Figure 4 shows the **cumulative normal power distribution** for various particle-to-particle and particle-to-geometry contacting pairs. Assuming restitution coefficients of 0.3 for all interactions (so that 91% of the energy that goes into the collision is dissipated), it can be seen that around 60.3% of the (0.91*7.4) MW = 6.734 MW power draw is dissipated in rock-liner collisions (leading to both rock comminution and mill wear), 30.4% in rock-rock collisions (leading to rock comminution) and 7.5% in rock–ball collisions (leading to both rock comminution and ball wear). Only 0.95% of the energy is lost in ball-ball collisions, which lead to unwanted ball wear, while 0.77% of the energy is lost in ball-liner collisions, contributing to ball and liner wear.

But these are overall values. Let’s take a closer look at these interactions by analyzing simultaneously the collision rate and power plots for each contacting pair.

Figure 5 shows the **power distribution** in a non-cumulative way, while **the frequency distribution **of the collisions for various contacting pairs in a SAG mill analysis is shown in Figure 6.

###### Figure 5. Power distribution of normal collisions for various particle-to-particle and particle-to-geometry contact pairs in a SAG mill analysis.

###### Figure 6. Frequency distribution of normal collisions for various particle-to-particle and particle-to-geometry contact pairs in a SAG mill analysis.

Regarding the rock-rock interactions, Figure 5 shows that strongest dissipation rate occurs around 2J, with around 250 kW involved in these collisions. Figure 5 also shows that the most energetic collisions have energy around 100 J (and are due to the largest rock particles falling from the top and hitting the cataracting stream), whereas Figure 6 shows that the frequency of such high-energy impacts is small.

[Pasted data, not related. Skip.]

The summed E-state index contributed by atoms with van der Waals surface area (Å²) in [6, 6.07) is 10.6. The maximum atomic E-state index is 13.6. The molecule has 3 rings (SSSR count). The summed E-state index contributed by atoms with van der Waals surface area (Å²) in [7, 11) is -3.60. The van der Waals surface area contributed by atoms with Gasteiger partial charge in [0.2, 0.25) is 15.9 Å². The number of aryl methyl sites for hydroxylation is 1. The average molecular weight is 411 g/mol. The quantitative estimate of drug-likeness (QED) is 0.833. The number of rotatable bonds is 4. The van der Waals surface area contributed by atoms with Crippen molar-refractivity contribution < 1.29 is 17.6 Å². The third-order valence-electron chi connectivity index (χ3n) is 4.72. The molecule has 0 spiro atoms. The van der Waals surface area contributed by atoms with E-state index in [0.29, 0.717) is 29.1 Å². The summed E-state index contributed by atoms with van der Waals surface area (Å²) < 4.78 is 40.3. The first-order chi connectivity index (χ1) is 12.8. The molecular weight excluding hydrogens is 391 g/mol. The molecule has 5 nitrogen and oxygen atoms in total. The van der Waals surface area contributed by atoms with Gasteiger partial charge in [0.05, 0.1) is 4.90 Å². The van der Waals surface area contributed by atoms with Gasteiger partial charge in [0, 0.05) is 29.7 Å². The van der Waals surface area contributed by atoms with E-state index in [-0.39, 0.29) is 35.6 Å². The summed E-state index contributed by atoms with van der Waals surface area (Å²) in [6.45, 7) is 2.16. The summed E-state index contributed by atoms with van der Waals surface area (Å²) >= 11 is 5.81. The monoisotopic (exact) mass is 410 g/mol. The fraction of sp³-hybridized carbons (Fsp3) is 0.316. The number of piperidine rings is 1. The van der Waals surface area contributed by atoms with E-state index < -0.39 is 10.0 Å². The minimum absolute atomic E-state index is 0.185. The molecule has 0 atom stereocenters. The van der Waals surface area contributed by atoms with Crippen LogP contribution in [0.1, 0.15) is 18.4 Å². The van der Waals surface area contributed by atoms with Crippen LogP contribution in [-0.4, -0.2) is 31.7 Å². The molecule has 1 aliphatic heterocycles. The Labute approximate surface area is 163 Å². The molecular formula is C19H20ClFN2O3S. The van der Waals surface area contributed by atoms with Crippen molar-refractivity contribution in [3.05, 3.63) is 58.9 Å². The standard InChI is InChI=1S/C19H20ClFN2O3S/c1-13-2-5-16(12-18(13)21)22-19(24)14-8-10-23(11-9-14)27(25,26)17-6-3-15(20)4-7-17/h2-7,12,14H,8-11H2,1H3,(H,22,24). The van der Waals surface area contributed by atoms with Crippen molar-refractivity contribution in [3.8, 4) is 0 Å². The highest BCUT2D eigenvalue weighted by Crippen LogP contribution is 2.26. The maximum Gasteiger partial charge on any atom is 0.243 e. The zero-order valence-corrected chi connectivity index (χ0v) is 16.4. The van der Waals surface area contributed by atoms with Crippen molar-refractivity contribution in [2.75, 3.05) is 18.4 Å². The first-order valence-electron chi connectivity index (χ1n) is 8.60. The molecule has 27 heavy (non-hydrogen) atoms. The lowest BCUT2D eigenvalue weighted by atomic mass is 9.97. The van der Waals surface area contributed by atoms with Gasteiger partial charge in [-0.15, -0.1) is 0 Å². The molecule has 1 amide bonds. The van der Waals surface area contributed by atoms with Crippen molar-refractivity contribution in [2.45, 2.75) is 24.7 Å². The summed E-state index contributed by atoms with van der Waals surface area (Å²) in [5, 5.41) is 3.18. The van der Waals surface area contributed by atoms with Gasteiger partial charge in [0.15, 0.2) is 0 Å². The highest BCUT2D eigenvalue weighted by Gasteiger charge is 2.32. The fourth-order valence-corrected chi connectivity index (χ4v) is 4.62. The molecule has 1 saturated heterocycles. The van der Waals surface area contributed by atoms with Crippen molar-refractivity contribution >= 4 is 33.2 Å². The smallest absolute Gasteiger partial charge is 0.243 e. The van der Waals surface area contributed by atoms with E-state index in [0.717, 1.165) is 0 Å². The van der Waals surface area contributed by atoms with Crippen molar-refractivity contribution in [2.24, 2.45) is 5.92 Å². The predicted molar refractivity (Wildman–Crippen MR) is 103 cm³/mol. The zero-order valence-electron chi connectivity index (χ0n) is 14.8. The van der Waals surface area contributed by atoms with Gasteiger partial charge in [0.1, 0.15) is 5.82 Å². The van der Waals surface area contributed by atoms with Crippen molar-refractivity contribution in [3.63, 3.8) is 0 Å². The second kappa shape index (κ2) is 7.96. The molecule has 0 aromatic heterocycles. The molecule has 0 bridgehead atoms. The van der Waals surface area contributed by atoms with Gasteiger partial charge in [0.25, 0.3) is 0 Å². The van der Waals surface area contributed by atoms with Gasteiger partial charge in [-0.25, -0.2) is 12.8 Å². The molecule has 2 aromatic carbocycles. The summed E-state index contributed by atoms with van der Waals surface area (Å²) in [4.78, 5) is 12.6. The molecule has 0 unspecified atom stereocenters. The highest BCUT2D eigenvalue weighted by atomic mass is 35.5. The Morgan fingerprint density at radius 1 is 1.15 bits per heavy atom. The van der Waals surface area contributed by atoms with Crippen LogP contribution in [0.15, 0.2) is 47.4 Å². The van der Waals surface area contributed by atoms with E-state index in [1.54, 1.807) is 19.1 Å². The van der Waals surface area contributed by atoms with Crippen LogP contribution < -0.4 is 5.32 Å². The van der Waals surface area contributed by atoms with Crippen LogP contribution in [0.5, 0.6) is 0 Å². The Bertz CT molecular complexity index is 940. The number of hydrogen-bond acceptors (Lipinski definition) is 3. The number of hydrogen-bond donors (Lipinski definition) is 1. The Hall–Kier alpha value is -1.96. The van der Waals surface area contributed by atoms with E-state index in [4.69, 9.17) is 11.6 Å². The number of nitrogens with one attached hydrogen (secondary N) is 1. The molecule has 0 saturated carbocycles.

The rock-rock collisions that occur more frequently have very low energy (around 0.1 J, shown in Figure 6). Actually, even though a relevant number of collisions with this energy or even lower energies occurs, the energy dissipated by these low-energy collisions is minimal, as shown in Figure 5.

Regarding the rock-liner interactions, although Figure 6 shows that collisions rate are similar for a wide range of collision energies, Figure 5 shows that most of the dissipation occurs around 40J due to rock particles falling from the top of the stream and hitting directly the liner at the bottom. Although these collisions can lead to rock breakage, they will also lead to liner wear and should be avoided.

Similarly, the ball-liner energy dissipation is concentrated around 40J due to unwanted collisions of steel balls hitting directly the liner when falling from the cascading stream. These can lead to both balls and liner wear and should be minimized.

With this information on their hands, engineers can use **DEM simulations** to explore **design modifications** (for instance, modifying the liner geometry) and **operating parameters** (such as assessing the impact of the mill velocity, feed and ball size distributions and mill filling ratio) in order to shift energy dissipation from **non-useful/harmful** categories (such as liner collisions) to desired collisions (rock–rock and rock–media collisions), henceforth improving grinding rates.

#### Particle and contact Energy Spectra: workshop

Can’t wait to get your hands dirty and test both Particle and Contact Energy Spectra tools? Check it out in this **workshop** from our Customer Portal. The purpose of this workshop is to show how to perform an **Energy Spectra Analysis** on the simulation of a Semi-Autogenous Grinding Mill (SAG Mill) and also analyze surface **wear modification**. Step-by-step instructions are included with some best-practice rules and tips

#### Mill design: webinar

Interested in using **DEM **for designing mills? In** this webinar**, Jason Aldrich from Conveyor Dynamics, Inc. (CDI) will explain how the Rocky DEM enables CDI to evaluate and optimize their designs faster and with higher accuracy. Specific Rocky features key to understanding mill liner designs will be demonstrated, including Eulerian statistics, particle trajectories, energy spectra, liner surface wear modification, and power consumption.